Plan Ahead for Weaning FoalsBy Kentucky Equine Research Staff · March 1, 2016
Along the timeline of a horse’s usual existence, weaning occurs early in life—often between four and six months of age. The process of removing a foal from his or her doting dam may result in a variety of physiological responses, including:
- Stress, including a concomitant increase in circulating levels of the stress hormone, cortisol;
- Undesirable changes to the immune system that could predispose foals to infection;
- A decreased appetite and temporary decrease in weight gain;
- Alterations in the microbiota that could result in diarrhea or colic; and
- An elevated heart rate.
Equine experts suggest that time and method of weaning could also impact the behavior of young horses.
“Diet and nutrition are known to influence abnormal behaviors, including crib-biting, wind-sucking, and wood-chewing in horses. It is therefore possible that weaning can also influence the future behavior of a foal,” noted Kathleen Crandell, Ph.D., a Kentucky Equine Research nutritionist.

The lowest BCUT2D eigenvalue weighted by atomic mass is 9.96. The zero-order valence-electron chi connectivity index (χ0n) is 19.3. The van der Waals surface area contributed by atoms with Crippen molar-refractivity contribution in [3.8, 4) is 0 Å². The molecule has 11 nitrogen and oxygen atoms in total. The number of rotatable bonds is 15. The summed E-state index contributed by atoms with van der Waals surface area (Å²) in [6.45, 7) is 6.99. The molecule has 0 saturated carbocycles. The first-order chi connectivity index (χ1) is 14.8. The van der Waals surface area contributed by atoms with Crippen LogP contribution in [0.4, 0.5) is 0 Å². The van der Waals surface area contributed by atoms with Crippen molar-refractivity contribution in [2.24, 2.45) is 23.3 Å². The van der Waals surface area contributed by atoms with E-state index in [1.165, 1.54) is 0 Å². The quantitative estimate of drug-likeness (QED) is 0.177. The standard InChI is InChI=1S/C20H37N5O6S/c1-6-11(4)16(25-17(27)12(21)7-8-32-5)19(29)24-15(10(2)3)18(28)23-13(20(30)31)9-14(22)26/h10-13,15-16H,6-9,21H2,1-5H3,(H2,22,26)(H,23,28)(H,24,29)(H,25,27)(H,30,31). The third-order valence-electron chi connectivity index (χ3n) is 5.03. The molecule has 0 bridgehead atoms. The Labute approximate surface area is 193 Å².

Studies of foals at the Virginia Tech MARE Center in the 1990s suggested that supplementing the diet with fat and fiber (FF) rather than starch and sugar (SS) results in lower cortisol levels before weaning. Further, foals fed fat and fiber grazed more and appeared less stressed at the time of weaning.
A follow-up study* delving deeper into the impact of diet and behavior in young horses found similar results. In that study, foals were offered either a FF or SS diet starting at one month of age. Behavior of the foals was assessed both before and after weaning, and the amount of time spent performing specific behaviors was recorded. Behaviors included grazing, trotting/cantering, standing alert, investigating, resting, vocalizing, pawing, and grooming. Two months after weaning, temperament and tractability (teachability/learning ability) were assessed. This involved studying the foals’ reactions to a novel object or person and handling.
The key findings of this study were that FF foals spent more time investigating a novel object (an open umbrella) and a novel person after weaning than SS foals, and that FF foals were handled more easily than SS foals when attempting to cross a bridge or step onto a groundsheet.
The researchers concluded, “Overall, the horses that received the FF diet appeared less distressed immediately after weaning, and seemed calmer and more inquisitive during a range of temperament tests.”
*Nicol, C.J., A.J. Badnell-Waters, R. Bice, et al. 2005. The effects of diet and weaning method on the behavior of young horses. Applied Animal Behaviour Science. 95:215-221.